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CARE

Putting rights-based development into context:
CARE’s programming approaches in Malawi and Bangladesh


Brigitta Bode (CARE Bangladesh), Jay Goulden (CARE UK), Francis Lwanda (CARE Malawi), Elisa Martinez (CARE USA)

CARE International

21-22 February 2005

SARPN acknowledges the University of Manchester as a source of this document.
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Introduction

In 1999 CARE adopted a vision for its work that emphasizes social justice, tolerance, dignity and security. This direction reflected the organization’s concerns about the shortcomings of need-based humanitarian and micro-level economic and technical interventions that addressed symptoms of poverty, rather than underlying causes. In fact, traditional programming – poverty alleviation through technology transfer and food distribution – appeared to have little long-lasting sustainable impact to assist resource-poor groups or communities to address their social, economic and political marginalisation beyond CARE’s initial intervention.

The shift in programming, however, was not merely developed in workshops, but built upon CARE’s experiences with some of its earlier initiatives of the 1990s (such as sustainable livelihoods, governance and civil society strengthening, gender and diversity, partnerships with local NGOs and CSOs). These development activities began to address the lack of effective governance and education, inequality, and social discrimination. The successes and failures of these development efforts highlighted the need for the organization to engage in a manner that a) addresses lack of voice and the ability to assert and claim rights, and b) builds solidarity among the poor and alliances with civic minded actors.

The experiences of the 1990s also brought to the fore the organization’s culture and with it its limitations in relation to development approaches that emphasize rights and social justice. Organizational hierarchy, inflexibility, lack of analytical capacity, output focus- rather than process orientation, and inadequate facilitation skills of field staff were recognized as impediments in working towards CARE’s new vision.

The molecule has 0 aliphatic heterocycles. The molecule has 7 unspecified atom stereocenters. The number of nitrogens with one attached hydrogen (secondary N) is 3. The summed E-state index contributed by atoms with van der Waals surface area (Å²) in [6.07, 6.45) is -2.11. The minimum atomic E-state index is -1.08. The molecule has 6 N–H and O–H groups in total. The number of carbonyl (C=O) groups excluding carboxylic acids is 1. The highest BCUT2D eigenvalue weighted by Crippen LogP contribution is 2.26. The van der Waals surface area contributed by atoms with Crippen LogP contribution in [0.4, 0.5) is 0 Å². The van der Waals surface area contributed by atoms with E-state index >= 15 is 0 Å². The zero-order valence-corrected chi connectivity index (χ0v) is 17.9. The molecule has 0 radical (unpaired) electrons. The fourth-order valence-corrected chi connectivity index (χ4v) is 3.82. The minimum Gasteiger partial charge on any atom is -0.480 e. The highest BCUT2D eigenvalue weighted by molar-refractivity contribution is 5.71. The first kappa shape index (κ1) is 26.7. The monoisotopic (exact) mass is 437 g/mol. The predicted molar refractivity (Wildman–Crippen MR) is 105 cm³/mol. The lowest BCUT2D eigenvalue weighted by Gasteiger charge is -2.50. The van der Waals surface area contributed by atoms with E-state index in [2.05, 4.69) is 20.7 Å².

This paper1 discusses the ways in which CARE is addressing some of the programmatic and organizational challenges and is transforming itself into an organization with the potential to contribute to democratization processes at the community level. Drawing particularly on experiences in Bangladesh and Malawi, we discuss how CARE’s rights-based approach takes into account the political economy of localities and the larger context within which these are embedded. This requires a nuanced, tactical approach to applying rights to CARE’s programmes, rather than a standard blueprint approach.

A brief history of CARE Bangladesh and Malawi

CARE International is a confederation made up of 12 members.2 The organisation provides relief and development assistance to over 40 million people in 70 countries across Asia, Africa, the Middle East, Eastern Europe, Latin America and the Caribbean. CARE works through a highly decentralized structure, the Country Office, with decision regarding programming strategies being made at the country level. Thus the level of adopting RBAs has been unequal, with some CARE members and Country Offices more supportive and advanced in operationalising the approach than others.